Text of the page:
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US8071394B2 - Test device for detecting an analyte in a liquid sample - Google Patents

Test device for detecting an analyte in a liquid sample Download PDF

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US8071394B2
US8071394B2 US12360087 US36008709A US8071394B2 US 8071394 B2 US8071394 B2 US 8071394B2 US 12360087 US12360087 US 12360087 US 36008709 A US36008709 A US 36008709A US 8071394 B2 US8071394 B2 US 8071394B2
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zone
test
sample
analyte
binding
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US20090232702A1 (en )
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Xin Wu
Fei Gao
Jielin Dai
Yinfei Wu
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Alere Switzerland GmbH
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Alere Switzerland GmbH
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    • GPHYSICS
    • G01MEASURING; TESTING
    • G01NINVESTIGATING OR ANALYSING MATERIALS BY DETERMINING THEIR CHEMICAL OR PHYSICAL PROPERTIES
    • G01N33/00Investigating or analysing materials by specific methods not covered by the preceding groups
    • G01N33/48Biological material, e.g. blood, urine; Haemocytometers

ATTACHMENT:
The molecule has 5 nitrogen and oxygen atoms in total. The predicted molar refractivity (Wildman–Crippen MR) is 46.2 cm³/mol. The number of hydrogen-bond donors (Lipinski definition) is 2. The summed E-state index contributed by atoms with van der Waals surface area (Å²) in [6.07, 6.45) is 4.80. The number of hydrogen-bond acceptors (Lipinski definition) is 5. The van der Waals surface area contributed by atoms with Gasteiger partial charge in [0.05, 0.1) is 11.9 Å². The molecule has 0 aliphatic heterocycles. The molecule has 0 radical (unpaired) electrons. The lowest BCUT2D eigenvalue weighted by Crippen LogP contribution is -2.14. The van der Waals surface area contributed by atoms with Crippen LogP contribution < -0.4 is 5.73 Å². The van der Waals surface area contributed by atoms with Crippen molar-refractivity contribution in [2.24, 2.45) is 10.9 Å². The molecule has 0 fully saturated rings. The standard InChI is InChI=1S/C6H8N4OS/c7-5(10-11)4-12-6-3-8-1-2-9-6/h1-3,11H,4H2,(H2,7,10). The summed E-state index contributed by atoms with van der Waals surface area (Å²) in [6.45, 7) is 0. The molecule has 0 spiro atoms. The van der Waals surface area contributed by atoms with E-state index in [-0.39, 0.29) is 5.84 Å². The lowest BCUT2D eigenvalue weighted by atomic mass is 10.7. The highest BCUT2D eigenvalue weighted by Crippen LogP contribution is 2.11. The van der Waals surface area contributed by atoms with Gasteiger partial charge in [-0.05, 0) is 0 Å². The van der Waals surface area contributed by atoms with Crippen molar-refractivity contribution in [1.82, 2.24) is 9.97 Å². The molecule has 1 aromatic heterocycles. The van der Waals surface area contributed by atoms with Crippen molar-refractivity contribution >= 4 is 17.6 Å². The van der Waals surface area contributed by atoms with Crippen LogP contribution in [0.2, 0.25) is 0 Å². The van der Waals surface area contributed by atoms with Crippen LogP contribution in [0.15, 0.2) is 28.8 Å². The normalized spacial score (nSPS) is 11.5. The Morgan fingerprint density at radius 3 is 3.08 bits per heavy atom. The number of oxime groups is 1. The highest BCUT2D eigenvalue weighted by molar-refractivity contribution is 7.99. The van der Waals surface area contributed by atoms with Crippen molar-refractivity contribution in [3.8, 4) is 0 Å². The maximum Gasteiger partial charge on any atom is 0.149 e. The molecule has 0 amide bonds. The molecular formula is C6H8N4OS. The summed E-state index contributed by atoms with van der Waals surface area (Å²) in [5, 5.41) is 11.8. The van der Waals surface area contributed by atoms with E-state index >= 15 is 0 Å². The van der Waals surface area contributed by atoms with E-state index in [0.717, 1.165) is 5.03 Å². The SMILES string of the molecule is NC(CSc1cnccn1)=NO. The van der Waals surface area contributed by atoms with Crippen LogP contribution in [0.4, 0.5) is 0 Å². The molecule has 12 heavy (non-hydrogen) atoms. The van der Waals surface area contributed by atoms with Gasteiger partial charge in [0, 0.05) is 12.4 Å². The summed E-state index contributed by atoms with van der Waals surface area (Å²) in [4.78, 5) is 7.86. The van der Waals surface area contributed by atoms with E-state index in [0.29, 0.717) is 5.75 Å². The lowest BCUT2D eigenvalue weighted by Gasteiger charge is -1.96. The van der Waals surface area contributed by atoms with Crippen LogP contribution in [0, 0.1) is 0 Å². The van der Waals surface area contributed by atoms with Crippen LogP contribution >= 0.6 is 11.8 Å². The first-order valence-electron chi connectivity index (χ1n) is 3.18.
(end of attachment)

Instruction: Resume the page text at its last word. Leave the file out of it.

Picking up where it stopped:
• G01N33/50Chemical analysis of biological material, e.g. blood, urine; Testing involving biospecific ligand binding methods; Immunological testing
    • G01N33/53Immunoassay; Biospecific binding assay
    • G01N33/558Immunoassay; Biospecific binding assay using diffusion or migration of antigen or antibody
    • YGENERAL TAGGING OF NEW TECHNOLOGICAL DEVELOPMENTS; GENERAL TAGGING OF CROSS-SECTIONAL TECHNOLOGIES SPANNING OVER SEVERAL SECTIONS OF THE IPC; TECHNICAL SUBJECTS COVERED BY FORMER USPC CROSS-REFERENCE ART COLLECTIONS [XRACs] AND DIGESTS
    • Y10TECHNICAL SUBJECTS COVERED BY FORMER USPC
    • Y10STECHNICAL SUBJECTS COVERED BY FORMER USPC CROSS-REFERENCE ART COLLECTIONS [XRACs] AND DIGESTS
    • Y10S435/00Chemistry: molecular biology and microbiology
    • Y10S435/97Test strip or test slide

Abstract

The present invention relates to test devices, and in particular devices capable of detecting the presence or absence of an analyte in a sample, such as a liquid sample. Also provided are methods of using such devices for quantitative or qualitative measurement of one or more analytes in a liquid sample.

Description

RELATED APPLICATIONS

This application is a continuation-in-part of International PCT Application No. PCT/CN2007/070344, with an international filing date of Jul. 24, 2007, which in turn claims priority to CN Application No. CN 200610052628.1, filed Jul. 26, 2006 and CN 200620106025.0, filed Jul. 26, 2006, all of which are incorporated herein by reference in their entirety.

FIELD OF THE INVENTION

The present invention is directed to devices and methods for the detection of an analyte in a liquid sample.

BACKGROUND